The contrary garden: late blight on tomatoes


Matt’s going to have a heart attack when I tell him this, but it turns out that the black lesions that have been working their way up our tomato plants are the dreaded late blight – the blight of potato famine fame.

Late blight or, to be formal, Phytophthora infestans, is a nasty bugger that affects all the plants in the Solanaceae family, of which both potatoes and tomatoes are members. Late blight is an an obligate parasite, which means that it has to have a living plant host to survive. That means that I can cut way back on my chances of having this recur next year by destroying all the affected plants this year by burning or freezing. (I vote for fire). What is less certain is whether or not the disease has spread to our potatoes. I planted them very very early and hilled them twice, both of which should have lessened the chance that spores were able to move through the air into the tubers. We won’t really know until we dig them – and even then they may not exhibit symptoms until they are in storage. (You’ve no doubt heard the horror stories of Irish families putting up their winter stores only to find them reduced to black slimy mush weeks later.)

I’m not sure how I got the blight. It may have wafted over to the garden from one of the volunteer potatoes growing in the compost bin, it may have been present in one of the seed potatoes I planted in the garden proper, it may have blown in from a neighboring garden, or it may have been slumbering in the tomato plants I purchased. At any rate, I think that it is not far enough along that I have to give up. Organic controls containing copper can slow or halt the progress of the blight and we happen to have some on hand. Unaffected fruits and tubers are still safe to eat. I will just have to take care to really soak the affected plants with the copper product and to thoroughly burn all remaining potato and tomato plant material at the end of the season. Still, the copper is not a silver bullet, as it can build up in the soil and kill naturally occurring microorganisms and the Bordeaux mixture we have in our arsenal is toxic to bees. For the sake of my beloved honeybees I will spray when they are not very active, probably just before sunset.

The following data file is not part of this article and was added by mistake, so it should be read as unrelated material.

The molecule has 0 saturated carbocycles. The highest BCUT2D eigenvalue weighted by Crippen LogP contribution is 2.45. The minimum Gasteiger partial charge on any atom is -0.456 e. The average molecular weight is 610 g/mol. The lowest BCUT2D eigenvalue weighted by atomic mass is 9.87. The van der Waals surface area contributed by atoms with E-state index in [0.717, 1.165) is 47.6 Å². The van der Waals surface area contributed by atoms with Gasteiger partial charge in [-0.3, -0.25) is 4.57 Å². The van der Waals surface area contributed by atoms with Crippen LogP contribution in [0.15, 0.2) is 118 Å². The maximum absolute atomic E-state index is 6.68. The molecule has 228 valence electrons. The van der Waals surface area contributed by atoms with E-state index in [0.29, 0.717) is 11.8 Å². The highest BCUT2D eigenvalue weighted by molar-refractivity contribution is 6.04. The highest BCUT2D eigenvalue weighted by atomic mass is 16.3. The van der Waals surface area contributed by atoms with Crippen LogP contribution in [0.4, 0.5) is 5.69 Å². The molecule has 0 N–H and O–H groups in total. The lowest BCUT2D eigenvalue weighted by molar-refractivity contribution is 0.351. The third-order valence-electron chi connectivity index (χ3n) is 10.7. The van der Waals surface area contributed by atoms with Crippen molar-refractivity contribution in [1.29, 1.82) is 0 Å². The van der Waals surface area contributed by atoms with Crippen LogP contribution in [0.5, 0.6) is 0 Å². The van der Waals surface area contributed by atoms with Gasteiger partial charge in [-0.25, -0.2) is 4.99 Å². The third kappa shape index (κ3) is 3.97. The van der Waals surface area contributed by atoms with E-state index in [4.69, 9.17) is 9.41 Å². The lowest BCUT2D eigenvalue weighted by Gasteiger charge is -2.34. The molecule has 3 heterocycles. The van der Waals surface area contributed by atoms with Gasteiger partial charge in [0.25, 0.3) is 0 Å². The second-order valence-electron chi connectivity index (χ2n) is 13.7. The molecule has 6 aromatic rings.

— Amanda

Sources: By Alex Stone of Oregon State University: “Organic Management of Late Blight of Potato and Tomato (Phytophthora infestans)” and “Organic Management of Late Blight of Potato and Tomato with Copper Products” (with Brian Baker of the Organic Materials Review Institute), both accessed via the Washington State University Extension website.


2 thoughts on “The contrary garden: late blight on tomatoes

  1. Pingback: Plastic in the garden | SterlingFink

  2. Pingback: 2011 Harvest Records are in | SterlingFink

Leave a Reply

Fill in your details below or click an icon to log in: Logo

You are commenting using your account. Log Out / Change )

Twitter picture

You are commenting using your Twitter account. Log Out / Change )

Facebook photo

You are commenting using your Facebook account. Log Out / Change )

Google+ photo

You are commenting using your Google+ account. Log Out / Change )

Connecting to %s